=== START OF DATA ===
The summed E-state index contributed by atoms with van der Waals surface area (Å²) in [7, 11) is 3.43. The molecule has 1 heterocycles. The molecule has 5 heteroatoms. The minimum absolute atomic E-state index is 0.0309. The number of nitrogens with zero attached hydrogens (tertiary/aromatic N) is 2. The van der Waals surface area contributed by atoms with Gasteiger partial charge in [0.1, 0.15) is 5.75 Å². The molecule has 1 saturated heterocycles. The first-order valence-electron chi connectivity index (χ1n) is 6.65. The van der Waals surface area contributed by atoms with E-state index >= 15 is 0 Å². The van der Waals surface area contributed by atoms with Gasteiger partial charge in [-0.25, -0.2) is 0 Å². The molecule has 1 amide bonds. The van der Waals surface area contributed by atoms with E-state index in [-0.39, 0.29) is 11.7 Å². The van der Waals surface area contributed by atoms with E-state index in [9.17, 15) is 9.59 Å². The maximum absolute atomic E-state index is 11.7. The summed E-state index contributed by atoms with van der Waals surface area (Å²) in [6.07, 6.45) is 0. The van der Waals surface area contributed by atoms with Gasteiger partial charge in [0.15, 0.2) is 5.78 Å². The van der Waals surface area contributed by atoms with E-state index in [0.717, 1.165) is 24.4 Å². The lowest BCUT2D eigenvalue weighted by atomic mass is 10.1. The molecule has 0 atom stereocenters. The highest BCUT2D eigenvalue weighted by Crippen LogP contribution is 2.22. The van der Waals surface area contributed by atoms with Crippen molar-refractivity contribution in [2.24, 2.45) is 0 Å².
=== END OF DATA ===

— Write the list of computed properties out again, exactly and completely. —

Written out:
The summed E-state index contributed by atoms with van der Waals surface area (Å²) in [7, 11) is 3.43. The molecule has 1 heterocycles. The molecule has 5 heteroatoms. The minimum absolute atomic E-state index is 0.0309. The number of nitrogens with zero attached hydrogens (tertiary/aromatic N) is 2. The van der Waals surface area contributed by atoms with Gasteiger partial charge in [0.1, 0.15) is 5.75 Å². The molecule has 1 saturated heterocycles. The first-order valence-electron chi connectivity index (χ1n) is 6.65. The van der Waals surface area contributed by atoms with E-state index >= 15 is 0 Å². The van der Waals surface area contributed by atoms with Gasteiger partial charge in [-0.25, -0.2) is 0 Å². The molecule has 1 amide bonds. The van der Waals surface area contributed by atoms with E-state index in [-0.39, 0.29) is 11.7 Å². The van der Waals surface area contributed by atoms with E-state index in [9.17, 15) is 9.59 Å². The maximum absolute atomic E-state index is 11.7. The summed E-state index contributed by atoms with van der Waals surface area (Å²) in [6.07, 6.45) is 0. The van der Waals surface area contributed by atoms with Gasteiger partial charge in [0.15, 0.2) is 5.78 Å². The van der Waals surface area contributed by atoms with E-state index in [0.717, 1.165) is 24.4 Å². The lowest BCUT2D eigenvalue weighted by atomic mass is 10.1. The molecule has 0 atom stereocenters. The highest BCUT2D eigenvalue weighted by Crippen LogP contribution is 2.22. The van der Waals surface area contributed by atoms with Crippen molar-refractivity contribution in [2.24, 2.45) is 0 Å².